Anxiety · Depression · Lifestyle · Mental Health · My journey


Disclaimer: This article contains sensitive subject matter about my own personal experience with suicidal ideation and may not be suitable for people who struggle with mental illness.  This article is intended as informational only; and is no way medical or psychological advice. If you or someone you know is struggling, help is available at 1-800-273-8255 or 1-800-784-2433.  If you have an emergency Call 911. All information and resources found on are based on the opinions of the author. By using this website, you accept this disclaimer in full.

It’s been a while since I’ve shared an update on my mental health journey on my blog. Those who follow me on Instagram usually know when I’m struggling, but it takes me a while to gather my thoughts and feelings enough to share in a way that I hope helps someone in need. In case you’re new here, this is my journey to understanding my mental illness and learning how to prioritize my mental health.


Around March of 2017, after my worst experience with suicidal ideation, I experienced a feeling of complete emptiness and loneliness that was triggered after watching a show that was narrated by the first-person perspective of someone who died by suicide. From beginning to end I heard racing thoughts and heartbreaking feelings that I’ve felt myself… I spiraled into a depression so deep I no longer… felt anything. I once described it as being anchored under a body of water. I see the surface and all of my friends and family are up there. I want to swim to them – they’re all so happy… but I can’t. No matter how much I try, I’m anchored to the ground. 

I made the call early April. I was given a list of providers for cognitive talk therapy that accepted my health insurance. I called every number they gave me and received 4 calls back. They gave me 10 numbers. I left 10 messages.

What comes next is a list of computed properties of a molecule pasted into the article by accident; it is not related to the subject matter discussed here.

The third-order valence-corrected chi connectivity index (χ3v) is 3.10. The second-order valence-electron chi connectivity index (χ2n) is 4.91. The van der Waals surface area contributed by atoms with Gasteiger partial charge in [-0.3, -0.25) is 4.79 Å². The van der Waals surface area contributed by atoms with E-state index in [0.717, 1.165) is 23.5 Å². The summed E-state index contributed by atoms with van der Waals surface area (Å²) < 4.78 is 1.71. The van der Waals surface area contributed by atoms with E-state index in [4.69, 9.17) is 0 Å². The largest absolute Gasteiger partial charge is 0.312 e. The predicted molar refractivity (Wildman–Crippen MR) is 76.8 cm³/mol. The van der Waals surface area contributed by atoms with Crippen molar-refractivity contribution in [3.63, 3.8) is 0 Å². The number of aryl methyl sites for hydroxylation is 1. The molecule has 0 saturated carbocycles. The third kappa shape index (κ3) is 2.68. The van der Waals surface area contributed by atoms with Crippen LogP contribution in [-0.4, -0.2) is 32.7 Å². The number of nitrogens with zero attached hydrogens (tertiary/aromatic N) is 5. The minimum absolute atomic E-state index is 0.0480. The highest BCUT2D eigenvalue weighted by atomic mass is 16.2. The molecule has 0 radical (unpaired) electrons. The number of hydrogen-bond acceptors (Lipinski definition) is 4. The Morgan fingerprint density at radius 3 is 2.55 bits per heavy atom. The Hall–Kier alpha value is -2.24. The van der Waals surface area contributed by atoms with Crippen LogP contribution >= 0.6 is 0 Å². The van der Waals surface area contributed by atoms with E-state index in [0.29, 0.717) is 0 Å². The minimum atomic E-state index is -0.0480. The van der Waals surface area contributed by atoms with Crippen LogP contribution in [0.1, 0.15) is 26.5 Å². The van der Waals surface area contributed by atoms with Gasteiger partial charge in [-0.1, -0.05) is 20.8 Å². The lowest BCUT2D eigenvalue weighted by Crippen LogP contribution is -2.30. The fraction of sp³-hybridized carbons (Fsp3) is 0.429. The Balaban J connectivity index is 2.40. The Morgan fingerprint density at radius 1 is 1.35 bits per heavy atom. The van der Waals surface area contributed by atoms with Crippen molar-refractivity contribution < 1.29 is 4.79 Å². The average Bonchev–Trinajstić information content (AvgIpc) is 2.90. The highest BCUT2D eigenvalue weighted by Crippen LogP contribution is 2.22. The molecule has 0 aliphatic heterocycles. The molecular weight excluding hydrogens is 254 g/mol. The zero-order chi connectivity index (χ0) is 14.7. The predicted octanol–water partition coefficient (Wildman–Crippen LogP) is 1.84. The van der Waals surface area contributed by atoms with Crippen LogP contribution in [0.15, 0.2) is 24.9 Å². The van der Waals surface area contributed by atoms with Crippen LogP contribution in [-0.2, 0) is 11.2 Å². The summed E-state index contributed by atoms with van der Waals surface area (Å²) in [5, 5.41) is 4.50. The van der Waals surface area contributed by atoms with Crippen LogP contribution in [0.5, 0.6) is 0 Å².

The first appointment I went to did not feel right at all. I tried for about a month before I realized I wasn’t getting anything out of my therapist. So, I not only stopped seeing that therapist, I stopped going to therapy all together.

In December of 2017 I was finally introduced to a place that came highly recommended as I was looking into mental health services for my daughter. When I got to our first appointment, I saw that they offered adult services as well. I had loved everything about the office, so I decided to try at therapy once again. 

I really see December 2017 as the beginning of my journey not only to understand my mental illness, but to my commitment at making sure I fight to end the stigma of mental illness and suicide. 

“Suicidal thoughts are scary—and very isolating. It can really make a difference when people check in and really listen. Don’t be afraid to ask someone if they are thinking about suicide. It won’t put the thought in someone’s head. Asking could be what saves them—especially when you take the time to listen and connect them to help,” says Providence Portland Walk Team Captain Dr. Robin Henderson, who is also the Chief Executive of Behavioral Health for Providence in Oregon and the clinical liaison for Well Being Trust.